Time for an update on my skateboarding progress after my first post about Learning to skateboard in my 40s a few weeks ago. It’s been 8 weeks now since myself and my two kids started skateboarding. We’ve had several lessons now, and I’ll be writing an update in the next few days about what we’ve been learning and how we’ve been getting on, but for this post I thought I’d focus on our other skateboarding teacher… YouTube. There are so many things on YouTube and Instagram for inspiration to do with skateboarding, but YouTube in particular is great for learning how to do things. Here are the main channels that I’ve been following and learning lots from.

Braille Skateboarding
If you searched for skateboarding stuff on YouTube then you’ve probably come across Braille. These guys are one of the big guns of YouTube skateboarding, and I’m sure some people don’t like them for that, but I’ve learned a lot from their videos, particularly their tutorial videos. It was Braille videos that we first watched to learn the absolute basics. And there are so many regular videos on their channel that there’s always something that piques my interest and teaches me something. They are also good at championing cool skaters. I loved this video where they chatted to a big bowl skater and that’s how I learned about the awesome skater @wallybin on Instagram. This video below is the very first skateboarding video that my daughter and I watched.

Never Stop Improving
I really like this guy’s channel. It’s possibly the channel I’ve watched or referred to the most. He’s got some great videos that cover off a lot of the things you might want to learn, but I just like his style. He’s very down to earth and keeps things in very simple terms so it’s easy to follow. But one of the best things is that his videos are really well put together. He doesn’t just show things once. He’ll get different angles of moves or tricks and show them a few times, so that you can really follow along. Highly recommended. Here’s a good example of one of his tutorial videos.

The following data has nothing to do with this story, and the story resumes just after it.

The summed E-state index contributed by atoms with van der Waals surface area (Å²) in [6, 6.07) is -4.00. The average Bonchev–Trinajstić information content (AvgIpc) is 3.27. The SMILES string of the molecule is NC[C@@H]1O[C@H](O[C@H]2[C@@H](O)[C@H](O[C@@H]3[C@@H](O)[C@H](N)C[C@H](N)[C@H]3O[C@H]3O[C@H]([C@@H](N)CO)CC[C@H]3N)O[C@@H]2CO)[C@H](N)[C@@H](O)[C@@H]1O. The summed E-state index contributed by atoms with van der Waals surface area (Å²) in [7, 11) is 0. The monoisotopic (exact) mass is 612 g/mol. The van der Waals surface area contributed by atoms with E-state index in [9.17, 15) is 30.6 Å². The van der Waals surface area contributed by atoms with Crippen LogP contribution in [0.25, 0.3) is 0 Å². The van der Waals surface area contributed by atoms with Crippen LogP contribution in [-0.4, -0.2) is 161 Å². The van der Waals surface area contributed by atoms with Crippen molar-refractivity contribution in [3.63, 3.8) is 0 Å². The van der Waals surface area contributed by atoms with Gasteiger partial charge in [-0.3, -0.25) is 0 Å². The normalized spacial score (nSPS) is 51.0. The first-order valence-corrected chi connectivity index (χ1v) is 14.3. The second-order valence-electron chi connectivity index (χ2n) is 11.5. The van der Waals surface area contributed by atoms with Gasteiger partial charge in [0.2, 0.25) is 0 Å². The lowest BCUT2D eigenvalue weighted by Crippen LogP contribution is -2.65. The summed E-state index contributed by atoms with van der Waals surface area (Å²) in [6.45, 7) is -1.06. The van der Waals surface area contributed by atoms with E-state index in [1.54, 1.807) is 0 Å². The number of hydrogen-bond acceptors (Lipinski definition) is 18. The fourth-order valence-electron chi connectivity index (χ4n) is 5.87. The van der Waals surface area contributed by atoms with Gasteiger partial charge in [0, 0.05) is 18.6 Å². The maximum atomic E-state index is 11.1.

This guy is also great. Very similar to Never Stop Improving in the sense that he covers off a lot of beginner stuff and also shoots it pretty well.

Nollie Skateboarding
I’ve not used this channel as much as the above three tutorial channels, but I have watched a few of the videos and found them useful, so I wanted to include them. He’s got an interesting style. I think he’s Japanese so doesn’t do a voiceover but instead uses on screen text and graphics. Here’s a good example below.

Chad Caruso
I really like Chad’s channel. It’s not so much a strict tutorial channel but more just a record of him getting back into skateboarding and offering quite a bit of advice along the way. I just really like his style, in terms of on screen presence and how he explains stuff, but also how he skates.

Prodigal Suns
Being a middle aged newbie skater myself it’s very inspiring and reassuring to watch other middle aged skaters who are also learning. I really like this Prodigal Suns channel. Just to see someone aged 50 learning to skate is very interesting to watch but he also offers some great advice along the way.

Skater Stimm
I’ve only found this channel in the past week, and he doesn’t really offer specific advice but again it’s just interesting to see someone in the same sort of situation that I am, learning how to skate.

For someone like myself, it’s such a useful resource having all these tutorial videos on YouTube. I’m a visual learner and it’s incredibly useful to be able to analyse these videos to really break down what I need to be doing. Particularly the ones that do multiple camera angles or slow motions to really show you the technical requirements. There’s nothing like trying it for yourself in real life, but all these channels above have really helped me along the way.

Tune in soon for my next update for how I’ve been improving after 8 weeks of skating.